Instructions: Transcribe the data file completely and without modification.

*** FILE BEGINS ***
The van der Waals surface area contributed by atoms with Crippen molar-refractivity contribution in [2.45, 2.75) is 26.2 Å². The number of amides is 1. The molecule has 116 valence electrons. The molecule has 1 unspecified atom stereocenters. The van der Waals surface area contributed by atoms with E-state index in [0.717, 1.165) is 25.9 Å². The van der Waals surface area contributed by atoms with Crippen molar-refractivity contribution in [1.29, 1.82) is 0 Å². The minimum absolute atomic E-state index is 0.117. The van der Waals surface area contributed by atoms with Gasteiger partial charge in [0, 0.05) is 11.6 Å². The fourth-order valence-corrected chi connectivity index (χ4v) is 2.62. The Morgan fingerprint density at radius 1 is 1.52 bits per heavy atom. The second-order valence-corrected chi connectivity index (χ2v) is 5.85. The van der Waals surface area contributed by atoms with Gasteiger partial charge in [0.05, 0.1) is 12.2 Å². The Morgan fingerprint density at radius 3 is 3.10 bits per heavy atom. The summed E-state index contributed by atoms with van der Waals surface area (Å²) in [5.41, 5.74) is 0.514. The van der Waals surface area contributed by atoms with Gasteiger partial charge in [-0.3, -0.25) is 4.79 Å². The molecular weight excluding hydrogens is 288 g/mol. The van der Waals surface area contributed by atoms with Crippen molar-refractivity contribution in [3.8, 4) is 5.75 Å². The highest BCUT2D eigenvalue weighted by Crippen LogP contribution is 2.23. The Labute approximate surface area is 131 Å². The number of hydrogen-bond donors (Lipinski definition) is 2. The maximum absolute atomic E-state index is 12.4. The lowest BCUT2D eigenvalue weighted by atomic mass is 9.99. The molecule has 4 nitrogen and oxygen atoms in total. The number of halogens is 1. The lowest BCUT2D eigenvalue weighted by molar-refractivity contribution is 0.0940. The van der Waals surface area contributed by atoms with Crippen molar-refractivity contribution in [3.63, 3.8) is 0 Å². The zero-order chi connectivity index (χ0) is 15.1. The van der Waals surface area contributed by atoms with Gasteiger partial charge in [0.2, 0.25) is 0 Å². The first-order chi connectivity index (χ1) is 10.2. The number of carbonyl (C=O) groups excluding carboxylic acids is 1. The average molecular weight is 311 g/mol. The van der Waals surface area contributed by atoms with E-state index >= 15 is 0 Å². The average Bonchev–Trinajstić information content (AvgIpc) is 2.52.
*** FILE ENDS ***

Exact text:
The van der Waals surface area contributed by atoms with Crippen molar-refractivity contribution in [2.45, 2.75) is 26.2 Å². The number of amides is 1. The molecule has 116 valence electrons. The molecule has 1 unspecified atom stereocenters. The van der Waals surface area contributed by atoms with E-state index in [0.717, 1.165) is 25.9 Å². The van der Waals surface area contributed by atoms with Crippen molar-refractivity contribution in [1.29, 1.82) is 0 Å². The minimum absolute atomic E-state index is 0.117. The van der Waals surface area contributed by atoms with Gasteiger partial charge in [0, 0.05) is 11.6 Å². The fourth-order valence-corrected chi connectivity index (χ4v) is 2.62. The Morgan fingerprint density at radius 1 is 1.52 bits per heavy atom. The second-order valence-corrected chi connectivity index (χ2v) is 5.85. The van der Waals surface area contributed by atoms with Gasteiger partial charge in [0.05, 0.1) is 12.2 Å². The Morgan fingerprint density at radius 3 is 3.10 bits per heavy atom. The summed E-state index contributed by atoms with van der Waals surface area (Å²) in [5.41, 5.74) is 0.514. The van der Waals surface area contributed by atoms with Gasteiger partial charge in [-0.3, -0.25) is 4.79 Å². The molecular weight excluding hydrogens is 288 g/mol. The van der Waals surface area contributed by atoms with Crippen molar-refractivity contribution in [3.8, 4) is 5.75 Å². The highest BCUT2D eigenvalue weighted by Crippen LogP contribution is 2.23. The Labute approximate surface area is 131 Å². The number of hydrogen-bond donors (Lipinski definition) is 2. The maximum absolute atomic E-state index is 12.4. The lowest BCUT2D eigenvalue weighted by atomic mass is 9.99. The molecule has 4 nitrogen and oxygen atoms in total. The number of halogens is 1. The lowest BCUT2D eigenvalue weighted by molar-refractivity contribution is 0.0940. The van der Waals surface area contributed by atoms with Crippen molar-refractivity contribution in [3.63, 3.8) is 0 Å². The zero-order chi connectivity index (χ0) is 15.1. The van der Waals surface area contributed by atoms with Gasteiger partial charge in [0.2, 0.25) is 0 Å². The first-order chi connectivity index (χ1) is 10.2. The number of carbonyl (C=O) groups excluding carboxylic acids is 1. The average molecular weight is 311 g/mol. The van der Waals surface area contributed by atoms with E-state index >= 15 is 0 Å². The average Bonchev–Trinajstić information content (AvgIpc) is 2.52.